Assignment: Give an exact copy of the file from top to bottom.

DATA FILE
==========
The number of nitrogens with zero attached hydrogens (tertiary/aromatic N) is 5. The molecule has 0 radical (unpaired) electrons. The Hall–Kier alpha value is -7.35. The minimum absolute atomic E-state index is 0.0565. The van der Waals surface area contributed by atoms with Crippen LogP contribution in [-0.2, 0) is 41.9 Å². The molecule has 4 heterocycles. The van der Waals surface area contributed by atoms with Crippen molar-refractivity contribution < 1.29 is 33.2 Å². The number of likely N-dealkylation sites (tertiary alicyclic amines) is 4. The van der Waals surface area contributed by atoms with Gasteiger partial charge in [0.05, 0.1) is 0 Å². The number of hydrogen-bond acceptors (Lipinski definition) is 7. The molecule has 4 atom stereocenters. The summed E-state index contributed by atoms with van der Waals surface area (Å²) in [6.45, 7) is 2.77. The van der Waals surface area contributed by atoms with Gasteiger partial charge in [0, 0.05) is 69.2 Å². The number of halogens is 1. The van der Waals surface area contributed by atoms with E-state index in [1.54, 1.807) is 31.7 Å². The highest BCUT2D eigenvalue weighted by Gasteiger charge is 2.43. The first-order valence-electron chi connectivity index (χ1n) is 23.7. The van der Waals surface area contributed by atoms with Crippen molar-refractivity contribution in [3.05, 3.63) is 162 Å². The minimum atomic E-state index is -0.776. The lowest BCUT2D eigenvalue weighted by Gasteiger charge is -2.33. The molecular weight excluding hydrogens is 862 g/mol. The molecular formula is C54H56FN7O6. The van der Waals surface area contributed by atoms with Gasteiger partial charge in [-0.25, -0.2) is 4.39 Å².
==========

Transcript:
The number of nitrogens with zero attached hydrogens (tertiary/aromatic N) is 5. The molecule has 0 radical (unpaired) electrons. The Hall–Kier alpha value is -7.35. The minimum absolute atomic E-state index is 0.0565. The van der Waals surface area contributed by atoms with Crippen LogP contribution in [-0.2, 0) is 41.9 Å². The molecule has 4 heterocycles. The van der Waals surface area contributed by atoms with Crippen molar-refractivity contribution < 1.29 is 33.2 Å². The number of likely N-dealkylation sites (tertiary alicyclic amines) is 4. The van der Waals surface area contributed by atoms with Gasteiger partial charge in [0.05, 0.1) is 0 Å². The number of hydrogen-bond acceptors (Lipinski definition) is 7. The molecule has 4 atom stereocenters. The summed E-state index contributed by atoms with van der Waals surface area (Å²) in [6.45, 7) is 2.77. The van der Waals surface area contributed by atoms with Gasteiger partial charge in [0, 0.05) is 69.2 Å². The number of halogens is 1. The van der Waals surface area contributed by atoms with E-state index in [1.54, 1.807) is 31.7 Å². The highest BCUT2D eigenvalue weighted by Gasteiger charge is 2.43. The first-order valence-electron chi connectivity index (χ1n) is 23.7. The van der Waals surface area contributed by atoms with Crippen molar-refractivity contribution in [3.05, 3.63) is 162 Å². The minimum atomic E-state index is -0.776. The lowest BCUT2D eigenvalue weighted by Gasteiger charge is -2.33. The molecular weight excluding hydrogens is 862 g/mol. The molecular formula is C54H56FN7O6. The van der Waals surface area contributed by atoms with Gasteiger partial charge in [-0.25, -0.2) is 4.39 Å².